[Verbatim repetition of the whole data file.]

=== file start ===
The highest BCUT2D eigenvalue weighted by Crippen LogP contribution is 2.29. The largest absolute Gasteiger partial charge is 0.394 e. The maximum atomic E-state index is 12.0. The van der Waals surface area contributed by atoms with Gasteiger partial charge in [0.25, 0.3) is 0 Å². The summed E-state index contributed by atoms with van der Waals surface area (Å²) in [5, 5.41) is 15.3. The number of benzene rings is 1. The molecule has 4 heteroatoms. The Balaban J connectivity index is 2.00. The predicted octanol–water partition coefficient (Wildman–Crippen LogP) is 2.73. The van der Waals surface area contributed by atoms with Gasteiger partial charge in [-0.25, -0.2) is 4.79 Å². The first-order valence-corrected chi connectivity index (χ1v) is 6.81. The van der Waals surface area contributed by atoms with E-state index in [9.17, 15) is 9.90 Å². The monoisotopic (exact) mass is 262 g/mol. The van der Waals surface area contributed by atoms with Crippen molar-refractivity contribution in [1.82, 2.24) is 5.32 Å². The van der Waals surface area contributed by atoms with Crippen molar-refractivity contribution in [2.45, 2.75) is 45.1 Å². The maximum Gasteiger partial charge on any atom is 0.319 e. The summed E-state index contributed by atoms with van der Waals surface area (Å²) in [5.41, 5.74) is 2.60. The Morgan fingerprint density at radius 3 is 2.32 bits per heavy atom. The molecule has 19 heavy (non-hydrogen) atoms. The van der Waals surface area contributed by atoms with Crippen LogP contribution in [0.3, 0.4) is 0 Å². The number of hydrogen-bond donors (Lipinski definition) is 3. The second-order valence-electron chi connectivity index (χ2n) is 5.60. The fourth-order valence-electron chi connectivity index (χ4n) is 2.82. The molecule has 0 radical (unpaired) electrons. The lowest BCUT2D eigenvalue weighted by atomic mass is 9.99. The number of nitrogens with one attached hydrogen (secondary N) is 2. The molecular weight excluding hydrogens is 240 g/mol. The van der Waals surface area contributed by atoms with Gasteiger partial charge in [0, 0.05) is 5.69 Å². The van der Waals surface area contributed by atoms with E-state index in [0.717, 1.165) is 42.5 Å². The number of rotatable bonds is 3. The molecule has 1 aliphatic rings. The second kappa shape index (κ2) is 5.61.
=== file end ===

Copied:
The highest BCUT2D eigenvalue weighted by Crippen LogP contribution is 2.29. The largest absolute Gasteiger partial charge is 0.394 e. The maximum atomic E-state index is 12.0. The van der Waals surface area contributed by atoms with Gasteiger partial charge in [0.25, 0.3) is 0 Å². The summed E-state index contributed by atoms with van der Waals surface area (Å²) in [5, 5.41) is 15.3. The number of benzene rings is 1. The molecule has 4 heteroatoms. The Balaban J connectivity index is 2.00. The predicted octanol–water partition coefficient (Wildman–Crippen LogP) is 2.73. The van der Waals surface area contributed by atoms with Gasteiger partial charge in [-0.25, -0.2) is 4.79 Å². The first-order valence-corrected chi connectivity index (χ1v) is 6.81. The van der Waals surface area contributed by atoms with E-state index in [9.17, 15) is 9.90 Å². The monoisotopic (exact) mass is 262 g/mol. The van der Waals surface area contributed by atoms with Crippen molar-refractivity contribution in [1.82, 2.24) is 5.32 Å². The van der Waals surface area contributed by atoms with Crippen molar-refractivity contribution in [2.45, 2.75) is 45.1 Å². The maximum Gasteiger partial charge on any atom is 0.319 e. The summed E-state index contributed by atoms with van der Waals surface area (Å²) in [5.41, 5.74) is 2.60. The Morgan fingerprint density at radius 3 is 2.32 bits per heavy atom. The molecule has 19 heavy (non-hydrogen) atoms. The van der Waals surface area contributed by atoms with Crippen LogP contribution in [0.3, 0.4) is 0 Å². The number of hydrogen-bond donors (Lipinski definition) is 3. The second-order valence-electron chi connectivity index (χ2n) is 5.60. The fourth-order valence-electron chi connectivity index (χ4n) is 2.82. The molecule has 0 radical (unpaired) electrons. The lowest BCUT2D eigenvalue weighted by atomic mass is 9.99. The number of nitrogens with one attached hydrogen (secondary N) is 2. The molecular weight excluding hydrogens is 240 g/mol. The van der Waals surface area contributed by atoms with Gasteiger partial charge in [0, 0.05) is 5.69 Å². The van der Waals surface area contributed by atoms with E-state index in [0.717, 1.165) is 42.5 Å². The number of rotatable bonds is 3. The molecule has 1 aliphatic rings. The second kappa shape index (κ2) is 5.61.